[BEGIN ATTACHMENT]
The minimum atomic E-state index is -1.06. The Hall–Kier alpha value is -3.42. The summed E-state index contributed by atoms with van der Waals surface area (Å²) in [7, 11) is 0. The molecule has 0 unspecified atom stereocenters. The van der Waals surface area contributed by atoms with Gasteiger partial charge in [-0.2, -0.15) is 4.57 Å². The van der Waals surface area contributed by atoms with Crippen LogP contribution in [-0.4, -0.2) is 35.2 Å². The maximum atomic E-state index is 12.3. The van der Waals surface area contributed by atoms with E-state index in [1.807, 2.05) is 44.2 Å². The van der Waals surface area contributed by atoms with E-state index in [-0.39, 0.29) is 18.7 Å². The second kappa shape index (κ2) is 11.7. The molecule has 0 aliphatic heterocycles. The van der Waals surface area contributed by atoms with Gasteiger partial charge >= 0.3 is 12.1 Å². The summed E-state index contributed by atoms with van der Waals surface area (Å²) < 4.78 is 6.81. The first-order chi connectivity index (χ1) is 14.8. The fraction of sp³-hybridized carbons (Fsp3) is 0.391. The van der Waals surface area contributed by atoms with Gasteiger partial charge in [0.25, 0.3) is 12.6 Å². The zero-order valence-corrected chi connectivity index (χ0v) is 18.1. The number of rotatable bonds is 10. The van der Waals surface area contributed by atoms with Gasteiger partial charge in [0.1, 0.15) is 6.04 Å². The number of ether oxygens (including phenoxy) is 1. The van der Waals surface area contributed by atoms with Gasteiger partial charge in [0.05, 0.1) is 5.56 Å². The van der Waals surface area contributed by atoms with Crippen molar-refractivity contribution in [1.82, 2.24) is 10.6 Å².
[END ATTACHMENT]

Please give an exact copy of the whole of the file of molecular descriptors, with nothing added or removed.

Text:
The minimum atomic E-state index is -1.06. The Hall–Kier alpha value is -3.42. The summed E-state index contributed by atoms with van der Waals surface area (Å²) in [7, 11) is 0. The molecule has 0 unspecified atom stereocenters. The van der Waals surface area contributed by atoms with Gasteiger partial charge in [-0.2, -0.15) is 4.57 Å². The van der Waals surface area contributed by atoms with Crippen LogP contribution in [-0.4, -0.2) is 35.2 Å². The maximum atomic E-state index is 12.3. The van der Waals surface area contributed by atoms with E-state index in [1.807, 2.05) is 44.2 Å². The van der Waals surface area contributed by atoms with E-state index in [-0.39, 0.29) is 18.7 Å². The second kappa shape index (κ2) is 11.7. The molecule has 0 aliphatic heterocycles. The van der Waals surface area contributed by atoms with Gasteiger partial charge >= 0.3 is 12.1 Å². The summed E-state index contributed by atoms with van der Waals surface area (Å²) < 4.78 is 6.81. The first-order chi connectivity index (χ1) is 14.8. The fraction of sp³-hybridized carbons (Fsp3) is 0.391. The van der Waals surface area contributed by atoms with Gasteiger partial charge in [0.25, 0.3) is 12.6 Å². The zero-order valence-corrected chi connectivity index (χ0v) is 18.1. The number of rotatable bonds is 10. The van der Waals surface area contributed by atoms with Gasteiger partial charge in [0.1, 0.15) is 6.04 Å². The number of ether oxygens (including phenoxy) is 1. The van der Waals surface area contributed by atoms with Gasteiger partial charge in [0.05, 0.1) is 5.56 Å². The van der Waals surface area contributed by atoms with Crippen molar-refractivity contribution in [1.82, 2.24) is 10.6 Å².